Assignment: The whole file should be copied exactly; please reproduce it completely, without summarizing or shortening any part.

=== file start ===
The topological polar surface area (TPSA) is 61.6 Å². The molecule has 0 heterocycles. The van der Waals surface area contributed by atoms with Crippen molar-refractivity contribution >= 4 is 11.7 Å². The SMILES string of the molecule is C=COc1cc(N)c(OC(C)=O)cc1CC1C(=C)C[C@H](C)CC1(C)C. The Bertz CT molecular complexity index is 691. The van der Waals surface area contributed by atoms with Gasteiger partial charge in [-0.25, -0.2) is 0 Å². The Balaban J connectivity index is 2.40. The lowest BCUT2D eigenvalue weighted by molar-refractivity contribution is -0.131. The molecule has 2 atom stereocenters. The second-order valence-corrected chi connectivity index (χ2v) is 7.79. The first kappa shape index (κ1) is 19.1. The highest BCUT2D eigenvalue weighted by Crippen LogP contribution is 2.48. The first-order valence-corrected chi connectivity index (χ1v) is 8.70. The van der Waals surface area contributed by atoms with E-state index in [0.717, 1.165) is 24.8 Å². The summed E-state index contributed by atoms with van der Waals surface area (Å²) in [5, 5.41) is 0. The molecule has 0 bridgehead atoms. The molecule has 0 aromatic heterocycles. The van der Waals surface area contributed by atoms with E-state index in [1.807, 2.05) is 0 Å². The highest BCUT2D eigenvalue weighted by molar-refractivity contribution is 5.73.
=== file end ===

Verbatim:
The topological polar surface area (TPSA) is 61.6 Å². The molecule has 0 heterocycles. The van der Waals surface area contributed by atoms with Crippen molar-refractivity contribution >= 4 is 11.7 Å². The SMILES string of the molecule is C=COc1cc(N)c(OC(C)=O)cc1CC1C(=C)C[C@H](C)CC1(C)C. The Bertz CT molecular complexity index is 691. The van der Waals surface area contributed by atoms with Gasteiger partial charge in [-0.25, -0.2) is 0 Å². The Balaban J connectivity index is 2.40. The lowest BCUT2D eigenvalue weighted by molar-refractivity contribution is -0.131. The molecule has 2 atom stereocenters. The second-order valence-corrected chi connectivity index (χ2v) is 7.79. The first kappa shape index (κ1) is 19.1. The highest BCUT2D eigenvalue weighted by Crippen LogP contribution is 2.48. The first-order valence-corrected chi connectivity index (χ1v) is 8.70. The van der Waals surface area contributed by atoms with E-state index in [0.717, 1.165) is 24.8 Å². The summed E-state index contributed by atoms with van der Waals surface area (Å²) in [5, 5.41) is 0. The molecule has 0 bridgehead atoms. The molecule has 0 aromatic heterocycles. The van der Waals surface area contributed by atoms with E-state index in [1.807, 2.05) is 0 Å². The highest BCUT2D eigenvalue weighted by molar-refractivity contribution is 5.73.